Language Style Guide

March 18, 2018 by guidj

The first programming language I learned was Pascal. I was in my math class in secondary school, and my teacher told us about a programming competition that was held every year between schools. At that point, I everything I knew about programming was a pure construct of my imagination. I knew that you were suppose to type something into a machine and it would do things. But I was into computer hardware at the time, so I figured why not. To be honest, I don’t remember much about the language, or those days for that matter. But I do recall trying to grasp the little quirks about the language.

Fast forward to today, it’s been almost 10 years, and I’m still learning new languages and new things about programming languages. I’ve been learning and using Scala for my daily work, and recently I read the Scala Language Style Guide.

While I had read style guides from other languages before, I had always gone to them with the intent of understanding the code style. But reading the Scala Style Guide, it felt more to me as a coding guide. It had many prescriptions on not just code styling, but also when to use specific language features and what they would convey to the reader.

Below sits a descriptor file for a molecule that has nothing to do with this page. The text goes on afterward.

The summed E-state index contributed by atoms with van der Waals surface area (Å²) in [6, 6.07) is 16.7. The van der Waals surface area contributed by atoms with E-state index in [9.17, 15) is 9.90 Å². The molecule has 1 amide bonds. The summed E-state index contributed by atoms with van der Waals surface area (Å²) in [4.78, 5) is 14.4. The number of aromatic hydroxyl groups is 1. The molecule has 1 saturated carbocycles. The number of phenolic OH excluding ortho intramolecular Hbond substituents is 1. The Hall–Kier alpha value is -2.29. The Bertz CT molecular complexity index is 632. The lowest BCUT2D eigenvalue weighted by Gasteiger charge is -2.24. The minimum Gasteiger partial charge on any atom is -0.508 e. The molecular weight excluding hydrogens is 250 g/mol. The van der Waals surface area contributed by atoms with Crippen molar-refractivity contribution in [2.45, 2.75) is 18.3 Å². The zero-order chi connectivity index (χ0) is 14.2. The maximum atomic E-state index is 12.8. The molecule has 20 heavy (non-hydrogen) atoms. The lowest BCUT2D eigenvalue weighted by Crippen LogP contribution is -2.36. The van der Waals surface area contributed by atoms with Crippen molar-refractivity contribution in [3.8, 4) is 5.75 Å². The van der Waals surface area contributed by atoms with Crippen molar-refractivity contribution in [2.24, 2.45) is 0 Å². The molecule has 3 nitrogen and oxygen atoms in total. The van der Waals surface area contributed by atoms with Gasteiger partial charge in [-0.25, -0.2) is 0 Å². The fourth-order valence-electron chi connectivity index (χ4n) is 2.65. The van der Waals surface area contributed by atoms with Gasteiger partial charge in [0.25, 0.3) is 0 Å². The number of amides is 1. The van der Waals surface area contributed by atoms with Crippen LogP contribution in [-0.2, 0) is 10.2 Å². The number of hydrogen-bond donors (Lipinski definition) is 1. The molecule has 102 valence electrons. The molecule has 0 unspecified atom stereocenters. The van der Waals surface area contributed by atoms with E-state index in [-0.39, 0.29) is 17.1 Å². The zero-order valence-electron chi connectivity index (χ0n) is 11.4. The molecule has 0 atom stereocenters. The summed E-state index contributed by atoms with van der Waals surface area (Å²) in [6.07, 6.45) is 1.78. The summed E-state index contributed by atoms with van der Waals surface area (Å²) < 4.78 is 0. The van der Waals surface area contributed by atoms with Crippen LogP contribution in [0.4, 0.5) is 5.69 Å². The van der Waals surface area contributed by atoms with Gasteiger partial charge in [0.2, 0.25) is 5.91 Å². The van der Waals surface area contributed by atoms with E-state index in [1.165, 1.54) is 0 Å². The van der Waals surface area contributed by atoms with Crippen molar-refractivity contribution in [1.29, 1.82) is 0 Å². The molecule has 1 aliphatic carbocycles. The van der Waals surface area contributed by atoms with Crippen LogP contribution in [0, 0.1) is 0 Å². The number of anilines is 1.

For instance, in the section about control structures, they describe how for can serve for comprehensions and loops, noting how to use different enclosing brackets to distinguish between these two cases, as well as when it is preferable to use them instead of other language constructs, like chained calls to map.

Another is the function naming and calling convention section. Since Scala supports 0-parameter functions being defined without parentheses, they note that any method with side effects should always have parentheses to differentiate them from purely functional methods. Something was unaware of.

The guide is only a few pages long, and it helped me learn a thing or two about the language. It also made me think about what people are trying to convey when they follow the guide.

Naturally, there can be project or team specific style guides. Consistency across a project or team tends to be of higher priority, so developers can easily understand code to modify it. But having a guide is always a good starting point for anyone writing code that will be read by anyone else. Perhaps even themselves.